DVD: The Green Prince

TheGreenPrinceDVDSTUDIO: Music Box | DIRECTOR:  Nadav Schirman
RELEASE DATE: 1/20/15 | PRICE: DVD $29.95, Blu-ray $34.95
BONUSES: documentary TV special, TV interview, archive and interview extracts, storyboards
SPECS: PG-13 | 101 min. | Documentary | 1.85:1 widescreen | Dolby Digital 5.1 | English and Hebrew with English subtitles

RATINGS (out of 5 dishes): Movie  | Audio  | Video  | Overall

 

I’d like to believe human beings can solve any problem if only they put their minds to it­. But if anything will prove me wrong, it will be the Israeli­-Palestinian conflict. Quite probably the most deep­-rooted, tangled mess of history we humans have concocted, no one has been able to manage a clean, objective solution. With no easy answers, Nadav Schirman’s The Green Prince dives right into the heart of the storm with a story so fascinating, you’d swear it was a new Tom Clancy novel.

Sheikh Hassan Yousef is a high-­ranking leader in Hamas; his son, Mosab, grew up watching his father constantly disappear into the hands of the Israeli police—a sure-fire way to install a hatred of Israel in young Mosab. Sure enough, as a young adult, Mosab gets involved in minor anti-­Israeli shenanigans, leading to an arrest. But Gonen Ben Yitzhak, a Shin Bet (Israeli CIA) official handling Mosab’s case, sees a future double­-agent in the young man. Mosab takes the offer, and returns to Hamas life, now secretly reporting to Israel. And so, the plot thickens…

Mosab Hassan Yousef is The Green Prince

Mosab Hassan Yousef is The Green Prince

With such a juicy story, The Green Prince should be a perfect documentary­ but it’s not. Schirman pretty much apes Errol Morris’ (A Brief History of Time) style, using his patented Interrotron to interview each man individually, creating an eerie, surreal, first­-person confessional with the aim of putting you front-and-­center of this epic drama. But Schirman lacks Morris’ interviewing skills, leaving several essential details unexplored, and delivering a narrative that, while inherently interesting, fails to put you inside their heads. What made Mosab betray not just his politics, but his family and friends, risking everything he has known in the process? The whole story pivots on this question, yet it’s barely addressed, as are other details that perhaps seem obvious to an Israeli, but unclear to everyone else. Why would a hardened official like Gonen put his job—and reputation—on the line for Mosab, as we come to discover? The story unfolds too neatly, leaving us searching for some missing pieces to this intricate puzzle.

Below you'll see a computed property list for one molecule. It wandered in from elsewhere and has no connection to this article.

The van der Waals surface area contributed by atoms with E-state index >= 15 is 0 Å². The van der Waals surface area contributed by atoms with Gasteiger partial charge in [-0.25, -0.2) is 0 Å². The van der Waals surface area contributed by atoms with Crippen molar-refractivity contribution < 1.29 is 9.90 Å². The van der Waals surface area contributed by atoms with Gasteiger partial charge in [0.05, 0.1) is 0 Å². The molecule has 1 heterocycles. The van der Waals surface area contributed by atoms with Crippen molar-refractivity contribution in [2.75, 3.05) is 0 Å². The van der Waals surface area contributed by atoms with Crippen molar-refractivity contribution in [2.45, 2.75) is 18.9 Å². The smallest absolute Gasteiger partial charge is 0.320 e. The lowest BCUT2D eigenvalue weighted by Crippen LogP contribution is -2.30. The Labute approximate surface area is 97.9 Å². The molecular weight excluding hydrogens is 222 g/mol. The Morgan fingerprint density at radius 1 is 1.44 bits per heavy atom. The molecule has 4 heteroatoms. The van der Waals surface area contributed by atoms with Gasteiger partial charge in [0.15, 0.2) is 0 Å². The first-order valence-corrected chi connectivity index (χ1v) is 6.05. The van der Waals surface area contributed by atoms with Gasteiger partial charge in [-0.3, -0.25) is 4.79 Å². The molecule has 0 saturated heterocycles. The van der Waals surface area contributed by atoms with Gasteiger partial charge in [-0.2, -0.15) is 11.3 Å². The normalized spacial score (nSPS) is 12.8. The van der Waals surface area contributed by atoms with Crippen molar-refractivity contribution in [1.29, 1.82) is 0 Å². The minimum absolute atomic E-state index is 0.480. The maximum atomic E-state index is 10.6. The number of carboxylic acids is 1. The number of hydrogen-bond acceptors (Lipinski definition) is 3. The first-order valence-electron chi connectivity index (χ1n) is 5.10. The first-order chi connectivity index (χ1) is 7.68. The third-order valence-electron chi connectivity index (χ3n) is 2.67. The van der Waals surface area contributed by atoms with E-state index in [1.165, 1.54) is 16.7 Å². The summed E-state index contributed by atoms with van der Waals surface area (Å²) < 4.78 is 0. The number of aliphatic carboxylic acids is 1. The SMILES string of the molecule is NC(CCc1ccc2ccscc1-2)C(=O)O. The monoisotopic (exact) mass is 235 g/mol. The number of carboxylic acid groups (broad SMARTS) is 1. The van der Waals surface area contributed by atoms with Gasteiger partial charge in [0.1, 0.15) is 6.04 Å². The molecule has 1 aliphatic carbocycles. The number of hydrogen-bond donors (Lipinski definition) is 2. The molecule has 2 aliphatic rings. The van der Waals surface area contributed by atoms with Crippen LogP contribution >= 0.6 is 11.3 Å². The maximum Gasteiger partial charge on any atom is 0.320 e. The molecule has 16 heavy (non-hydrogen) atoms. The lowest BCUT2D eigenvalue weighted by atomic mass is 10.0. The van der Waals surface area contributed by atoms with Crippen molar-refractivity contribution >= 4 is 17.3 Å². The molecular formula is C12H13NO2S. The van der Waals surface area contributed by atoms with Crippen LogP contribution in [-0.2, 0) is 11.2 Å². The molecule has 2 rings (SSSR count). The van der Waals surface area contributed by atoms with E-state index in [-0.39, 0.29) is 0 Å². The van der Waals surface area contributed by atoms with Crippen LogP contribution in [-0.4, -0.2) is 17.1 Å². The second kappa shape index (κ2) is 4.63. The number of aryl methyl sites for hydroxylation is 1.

Mostly, The Green Prince sticks to telling the story via two straight­-ahead interviews which, fascinating as they are, already exist in news reports and Mosab’s own book, Son of Hamas. A documentary can reveal subtleties of character, or the ins and outs of human relationships, but neither happens here. Not only do we never see the men together, they never really open up about much, other than to say they respected and trusted each other. This is a wonderful testament to the idea of hope in such a seemingly hopeless political situation, but it’s hardly the stuff from which great cinema emerges.

The DVD does contain some nice supplementary materials, including a TV interview with Schirman, who provides some of the context and insight missing from the actual film.

From a political science perspective, The Green Prince is essential. For a cinephile, not so much.

 

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About Memo

Memo Salazar attempts many things and accomplishes few. His big three are making films, music, and comics, but he'll throw photography, graphic design and film criticism into the ring for good measure. He'll even make you a hand-painted t-shirt if you ask nicely. You can track his activity here when there's nothing else to do at work.